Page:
Sync Locks and Why You Need Them
I’ve noticed that a lot of people don’t turn sync locks on in the timeline. That seems like a shame to me. In the old days this feature was buggy and many people ended up avoiding it. But now I leave them on all the time. The reason is simple — sync locks allow you to make complex trims on multi-track sequences all day long and still be in sync when you’re done.
Specifically, it means that when you’re trimming, you can ignore any track that contains black at the blue cursor. No more need to create add-edits in black and put rollers on them. And no need to get rid of those add-edits later.
You can go from the first image below to the second in one step. Even though trim rollers are only on V1 and A1, everything stays in sync, and all downstream clips move forward.
In some cases, the blue cursor doesn’t necessarily need to be parked over black for sync locks to work. Nearby black will be trimmed, if necessary. But it’s not always clear what’s going to happen, so it’s probably better to use them only when the blue cursor is actually sitting on black.
Sync locks also allow you to extract a chunk of material in all tracks without having to turn them all on — all you need to do is enable a single track. When you hit the extract key you’ll pull material out of all tracks with sync locks.
In general, sync locks don’t affect segment mode. So you should still be careful with sync when dragging clips around. A setting can help — but it’s quirky. It’s in timeline settings, under the edit tab: “Segment Drag Sync Locks.”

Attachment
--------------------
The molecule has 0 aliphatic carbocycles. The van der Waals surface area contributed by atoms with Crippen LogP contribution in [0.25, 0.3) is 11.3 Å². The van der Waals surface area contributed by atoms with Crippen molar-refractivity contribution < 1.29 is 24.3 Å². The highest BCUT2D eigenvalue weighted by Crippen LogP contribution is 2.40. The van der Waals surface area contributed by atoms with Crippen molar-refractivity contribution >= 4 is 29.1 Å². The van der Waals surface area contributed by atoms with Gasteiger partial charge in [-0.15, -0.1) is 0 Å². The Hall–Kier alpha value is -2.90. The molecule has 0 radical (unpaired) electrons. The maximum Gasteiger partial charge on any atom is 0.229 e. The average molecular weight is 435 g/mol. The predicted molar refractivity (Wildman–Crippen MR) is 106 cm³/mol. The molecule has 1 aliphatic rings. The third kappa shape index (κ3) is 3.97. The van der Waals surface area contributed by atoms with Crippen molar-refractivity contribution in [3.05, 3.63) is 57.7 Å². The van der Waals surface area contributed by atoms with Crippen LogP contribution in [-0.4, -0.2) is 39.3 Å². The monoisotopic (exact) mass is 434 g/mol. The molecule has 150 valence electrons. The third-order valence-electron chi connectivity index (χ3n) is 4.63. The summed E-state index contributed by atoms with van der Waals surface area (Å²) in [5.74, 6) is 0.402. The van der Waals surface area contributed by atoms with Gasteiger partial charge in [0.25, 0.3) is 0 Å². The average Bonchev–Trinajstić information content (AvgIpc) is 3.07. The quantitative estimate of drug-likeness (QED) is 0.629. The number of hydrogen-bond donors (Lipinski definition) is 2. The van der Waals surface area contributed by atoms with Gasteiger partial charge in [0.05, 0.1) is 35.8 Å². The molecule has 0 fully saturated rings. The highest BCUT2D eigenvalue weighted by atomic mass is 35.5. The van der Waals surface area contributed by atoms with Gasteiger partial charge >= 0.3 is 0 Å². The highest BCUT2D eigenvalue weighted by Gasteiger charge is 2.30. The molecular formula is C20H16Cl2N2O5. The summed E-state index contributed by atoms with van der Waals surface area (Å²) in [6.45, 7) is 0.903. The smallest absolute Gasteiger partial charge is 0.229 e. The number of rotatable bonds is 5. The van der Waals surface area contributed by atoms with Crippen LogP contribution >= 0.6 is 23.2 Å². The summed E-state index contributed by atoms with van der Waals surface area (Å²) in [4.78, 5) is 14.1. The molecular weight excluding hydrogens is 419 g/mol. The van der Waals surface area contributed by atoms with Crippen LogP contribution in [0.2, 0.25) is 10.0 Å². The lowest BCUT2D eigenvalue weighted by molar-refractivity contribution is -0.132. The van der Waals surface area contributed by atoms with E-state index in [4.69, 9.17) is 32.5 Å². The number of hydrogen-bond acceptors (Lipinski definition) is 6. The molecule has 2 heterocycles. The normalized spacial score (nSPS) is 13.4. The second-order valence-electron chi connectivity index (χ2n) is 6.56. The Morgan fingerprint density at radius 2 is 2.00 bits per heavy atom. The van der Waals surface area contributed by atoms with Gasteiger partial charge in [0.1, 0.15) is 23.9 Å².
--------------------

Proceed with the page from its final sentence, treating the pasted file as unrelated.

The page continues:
If you turn it on, sync locks will help keep you in sync in segment mode, but segment mode might not behave as you expect. For example, if you’re in yellow segment mode and you want to rearrange some picture clips, you’ll end up recutting any audio in that area — even though you’re not changing sync and you haven’t touched the sound. That’s just bad and ought to be fixed pronto. The tradeoff is that you will be able to move L-shaped picture and audio clips together, inserting black as needed to avoid unnecessarily chopping things up. That’s so tantalizing that I’ve left this setting on for months now trying to get used to it. But I’ve reluctantly decided to leave it off. Avid badly needs to take another look at this. It wouldn’t take much to make it work well.
None of this however, changes the fact that I live by sync locks. If you’re in segment mode most of the time you may prefer them off, but if you tend to be in trim mode a lot sync locks should be your friend. If you haven’t tried them lately, you might want to take another look.
Keep in mind that sync locks are remembered separately for each sequence. So you’ll need to turn them on every time you make a new one. To turn all sync locks on at once, click the rectangle under the sync locks column in either EC1 or TC1. To turn them all off, click there again.